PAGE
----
The problem is that you think there's a problem... and even that is not actually a problem.
That phrase came to me earlier today, as I was pondering what has started to become a common interaction with people when I share that I am a happiness consultant.
I tell them about the work I do, and they start telling me about things that are wrong with them and their life. It feels as if they're saying, "Help, I have all these problems. Please, tell me how to fix them so I can be happy."
I can unwittingly find myself placed into the role of "expert," with other person hoping that I will tell them something they haven't heard before, something they can do to make those problems go away so they can be happier.
It is easy for me to experience anxiety and self-doubt in these situations, as if my value and legitimacy rest on being able to come up with a good answer for them -- when the truth is, I don't have one. Because there isn't one.
There isn't a good answer because the question is based on a flawed premise: that our unhappiness is due to objective "problems," and that getting rid of them is a prerequisite for happiness.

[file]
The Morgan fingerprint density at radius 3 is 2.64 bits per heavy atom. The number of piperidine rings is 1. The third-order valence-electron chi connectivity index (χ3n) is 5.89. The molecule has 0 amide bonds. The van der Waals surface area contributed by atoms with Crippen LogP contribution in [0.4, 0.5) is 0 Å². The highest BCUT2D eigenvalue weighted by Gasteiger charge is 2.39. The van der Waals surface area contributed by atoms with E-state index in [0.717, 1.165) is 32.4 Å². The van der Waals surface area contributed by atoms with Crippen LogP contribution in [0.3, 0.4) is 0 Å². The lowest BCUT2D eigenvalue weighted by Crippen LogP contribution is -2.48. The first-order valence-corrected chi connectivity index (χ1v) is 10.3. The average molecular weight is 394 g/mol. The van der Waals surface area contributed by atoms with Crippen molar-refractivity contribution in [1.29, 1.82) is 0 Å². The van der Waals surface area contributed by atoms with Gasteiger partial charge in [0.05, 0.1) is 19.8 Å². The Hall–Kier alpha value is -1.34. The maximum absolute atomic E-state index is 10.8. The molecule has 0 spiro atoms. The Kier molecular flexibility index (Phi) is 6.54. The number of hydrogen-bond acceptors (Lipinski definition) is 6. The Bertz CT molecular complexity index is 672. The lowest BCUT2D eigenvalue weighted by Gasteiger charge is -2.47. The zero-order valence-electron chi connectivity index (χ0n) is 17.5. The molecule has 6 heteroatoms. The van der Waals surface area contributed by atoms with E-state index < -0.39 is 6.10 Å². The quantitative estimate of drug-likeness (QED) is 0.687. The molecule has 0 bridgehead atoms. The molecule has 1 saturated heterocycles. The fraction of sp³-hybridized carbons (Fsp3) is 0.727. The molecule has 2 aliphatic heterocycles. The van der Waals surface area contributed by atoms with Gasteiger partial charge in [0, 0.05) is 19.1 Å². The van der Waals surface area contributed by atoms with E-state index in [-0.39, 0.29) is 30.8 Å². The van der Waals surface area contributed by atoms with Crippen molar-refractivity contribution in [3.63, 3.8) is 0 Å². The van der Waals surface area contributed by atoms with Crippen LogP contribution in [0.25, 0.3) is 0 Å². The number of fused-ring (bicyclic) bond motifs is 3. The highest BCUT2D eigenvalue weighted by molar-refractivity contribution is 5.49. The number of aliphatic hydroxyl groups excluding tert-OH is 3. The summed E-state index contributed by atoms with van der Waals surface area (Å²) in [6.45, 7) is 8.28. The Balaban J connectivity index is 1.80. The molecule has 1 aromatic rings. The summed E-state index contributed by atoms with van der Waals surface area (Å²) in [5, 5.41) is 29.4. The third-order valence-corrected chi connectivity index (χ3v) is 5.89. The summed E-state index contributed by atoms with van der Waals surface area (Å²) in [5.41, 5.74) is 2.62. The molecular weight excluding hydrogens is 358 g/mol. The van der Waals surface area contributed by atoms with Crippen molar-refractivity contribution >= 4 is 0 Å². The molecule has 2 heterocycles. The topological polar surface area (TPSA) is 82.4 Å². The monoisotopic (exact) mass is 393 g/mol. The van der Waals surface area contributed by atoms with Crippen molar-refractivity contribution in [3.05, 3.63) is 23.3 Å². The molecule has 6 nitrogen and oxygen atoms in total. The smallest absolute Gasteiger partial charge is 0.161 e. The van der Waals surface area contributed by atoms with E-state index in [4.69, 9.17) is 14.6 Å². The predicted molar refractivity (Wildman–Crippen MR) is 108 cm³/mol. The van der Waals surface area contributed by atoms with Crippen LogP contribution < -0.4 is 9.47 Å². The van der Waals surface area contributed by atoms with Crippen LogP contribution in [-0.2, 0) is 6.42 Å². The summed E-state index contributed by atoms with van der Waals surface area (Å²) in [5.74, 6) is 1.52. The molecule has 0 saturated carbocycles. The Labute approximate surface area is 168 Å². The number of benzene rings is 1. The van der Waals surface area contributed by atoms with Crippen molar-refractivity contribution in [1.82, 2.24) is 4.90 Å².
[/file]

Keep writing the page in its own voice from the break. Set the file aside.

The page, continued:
It is just not true.
In fact, that whole anxious problem-fixing mentality is what sets us up for unhappiness in the first place. It's a lot easier to experience happiness when we remember that the whole concept of a "problem" is subjective and made up.
Certainly there are some experiences that we like more than others. We don't have to like feeling angry or anxious or depressed, or that We've lost something or someone important to us, or the myriad ways that human beings mistreat each other. But just because we don't like something doesn't make it a problem. It's just the way life is right now.
Happiness comes from seeing that we have a choice about how to think about the unpleasant experiences of life, and how to act in response to them. It comes from giving ourselves permission to experience what it's actually like to be us, and to act according to what we want for ourselves and others, without having to judge any of it as good or bad.
Reflecting on all of this, I am suddenly eager for the next time I start feeling compelled to help fix things about other people's lives, as an opportunity to practice shifting out of my own worry and self-doubt. It's not a problem that there's this problem, I will tell myself. It's not even a problem that I'm seeing it as a problem. All of it is just life.
It's from that peace of "there is no problem" that all the good answers come.